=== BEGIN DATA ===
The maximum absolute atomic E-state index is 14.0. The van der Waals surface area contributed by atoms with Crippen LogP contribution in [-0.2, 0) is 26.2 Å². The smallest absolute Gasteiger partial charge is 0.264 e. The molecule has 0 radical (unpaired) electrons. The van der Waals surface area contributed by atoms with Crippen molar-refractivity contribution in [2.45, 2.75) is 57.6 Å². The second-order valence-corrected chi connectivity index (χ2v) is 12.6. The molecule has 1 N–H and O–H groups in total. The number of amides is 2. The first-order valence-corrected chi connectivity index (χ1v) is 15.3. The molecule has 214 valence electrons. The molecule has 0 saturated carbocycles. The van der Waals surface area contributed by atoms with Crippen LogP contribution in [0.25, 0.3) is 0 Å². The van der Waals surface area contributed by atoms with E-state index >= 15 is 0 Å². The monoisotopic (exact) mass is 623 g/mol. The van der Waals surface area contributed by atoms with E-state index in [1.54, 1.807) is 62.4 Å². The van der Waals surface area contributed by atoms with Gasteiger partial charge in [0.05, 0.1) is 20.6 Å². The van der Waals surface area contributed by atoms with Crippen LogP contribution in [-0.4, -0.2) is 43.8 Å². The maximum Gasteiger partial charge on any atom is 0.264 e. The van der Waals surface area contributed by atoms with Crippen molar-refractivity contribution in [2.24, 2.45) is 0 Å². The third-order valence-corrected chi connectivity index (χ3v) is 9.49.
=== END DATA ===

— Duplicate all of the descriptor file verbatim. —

The maximum absolute atomic E-state index is 14.0. The van der Waals surface area contributed by atoms with Crippen LogP contribution in [-0.2, 0) is 26.2 Å². The smallest absolute Gasteiger partial charge is 0.264 e. The molecule has 0 radical (unpaired) electrons. The van der Waals surface area contributed by atoms with Crippen molar-refractivity contribution in [2.45, 2.75) is 57.6 Å². The second-order valence-corrected chi connectivity index (χ2v) is 12.6. The molecule has 1 N–H and O–H groups in total. The number of amides is 2. The first-order valence-corrected chi connectivity index (χ1v) is 15.3. The molecule has 214 valence electrons. The molecule has 0 saturated carbocycles. The van der Waals surface area contributed by atoms with Crippen LogP contribution in [0.25, 0.3) is 0 Å². The van der Waals surface area contributed by atoms with E-state index >= 15 is 0 Å². The monoisotopic (exact) mass is 623 g/mol. The van der Waals surface area contributed by atoms with E-state index in [1.54, 1.807) is 62.4 Å². The van der Waals surface area contributed by atoms with Gasteiger partial charge in [0.05, 0.1) is 20.6 Å². The van der Waals surface area contributed by atoms with Crippen LogP contribution in [-0.4, -0.2) is 43.8 Å². The maximum Gasteiger partial charge on any atom is 0.264 e. The van der Waals surface area contributed by atoms with Crippen molar-refractivity contribution in [2.24, 2.45) is 0 Å². The third-order valence-corrected chi connectivity index (χ3v) is 9.49.